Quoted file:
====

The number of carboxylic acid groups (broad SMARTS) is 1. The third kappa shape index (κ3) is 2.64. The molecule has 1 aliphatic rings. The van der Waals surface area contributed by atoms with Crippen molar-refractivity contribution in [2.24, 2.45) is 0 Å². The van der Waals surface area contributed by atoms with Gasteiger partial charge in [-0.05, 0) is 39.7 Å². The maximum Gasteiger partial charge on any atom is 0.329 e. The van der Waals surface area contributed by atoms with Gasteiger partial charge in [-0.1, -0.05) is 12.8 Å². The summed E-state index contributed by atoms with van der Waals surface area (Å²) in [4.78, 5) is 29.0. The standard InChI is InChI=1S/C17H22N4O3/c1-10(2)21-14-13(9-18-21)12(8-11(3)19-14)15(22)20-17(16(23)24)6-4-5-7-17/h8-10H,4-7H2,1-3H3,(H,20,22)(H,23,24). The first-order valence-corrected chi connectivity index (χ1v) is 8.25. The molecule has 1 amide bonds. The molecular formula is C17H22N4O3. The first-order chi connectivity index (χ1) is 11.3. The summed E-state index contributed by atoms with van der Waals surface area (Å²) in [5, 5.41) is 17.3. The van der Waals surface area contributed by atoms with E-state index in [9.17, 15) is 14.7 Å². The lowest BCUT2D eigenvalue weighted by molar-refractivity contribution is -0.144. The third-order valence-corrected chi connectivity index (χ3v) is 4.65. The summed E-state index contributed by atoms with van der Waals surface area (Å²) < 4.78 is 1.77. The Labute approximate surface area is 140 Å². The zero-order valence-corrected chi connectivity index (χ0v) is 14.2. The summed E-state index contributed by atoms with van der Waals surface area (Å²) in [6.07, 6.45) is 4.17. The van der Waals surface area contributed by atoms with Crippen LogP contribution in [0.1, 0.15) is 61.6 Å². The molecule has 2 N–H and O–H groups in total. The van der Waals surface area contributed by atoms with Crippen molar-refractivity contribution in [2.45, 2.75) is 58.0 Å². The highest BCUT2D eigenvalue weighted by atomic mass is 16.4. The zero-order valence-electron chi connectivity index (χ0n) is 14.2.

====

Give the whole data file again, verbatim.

The number of carboxylic acid groups (broad SMARTS) is 1. The third kappa shape index (κ3) is 2.64. The molecule has 1 aliphatic rings. The van der Waals surface area contributed by atoms with Crippen molar-refractivity contribution in [2.24, 2.45) is 0 Å². The van der Waals surface area contributed by atoms with Gasteiger partial charge in [-0.05, 0) is 39.7 Å². The maximum Gasteiger partial charge on any atom is 0.329 e. The van der Waals surface area contributed by atoms with Gasteiger partial charge in [-0.1, -0.05) is 12.8 Å². The summed E-state index contributed by atoms with van der Waals surface area (Å²) in [4.78, 5) is 29.0. The standard InChI is InChI=1S/C17H22N4O3/c1-10(2)21-14-13(9-18-21)12(8-11(3)19-14)15(22)20-17(16(23)24)6-4-5-7-17/h8-10H,4-7H2,1-3H3,(H,20,22)(H,23,24). The first-order valence-corrected chi connectivity index (χ1v) is 8.25. The molecule has 1 amide bonds. The molecular formula is C17H22N4O3. The first-order chi connectivity index (χ1) is 11.3. The summed E-state index contributed by atoms with van der Waals surface area (Å²) in [5, 5.41) is 17.3. The van der Waals surface area contributed by atoms with E-state index in [9.17, 15) is 14.7 Å². The lowest BCUT2D eigenvalue weighted by molar-refractivity contribution is -0.144. The third-order valence-corrected chi connectivity index (χ3v) is 4.65. The summed E-state index contributed by atoms with van der Waals surface area (Å²) < 4.78 is 1.77. The Labute approximate surface area is 140 Å². The zero-order valence-corrected chi connectivity index (χ0v) is 14.2. The summed E-state index contributed by atoms with van der Waals surface area (Å²) in [6.07, 6.45) is 4.17. The van der Waals surface area contributed by atoms with Crippen LogP contribution in [0.1, 0.15) is 61.6 Å². The molecule has 2 N–H and O–H groups in total. The van der Waals surface area contributed by atoms with Crippen molar-refractivity contribution in [2.45, 2.75) is 58.0 Å². The highest BCUT2D eigenvalue weighted by atomic mass is 16.4. The zero-order valence-electron chi connectivity index (χ0n) is 14.2.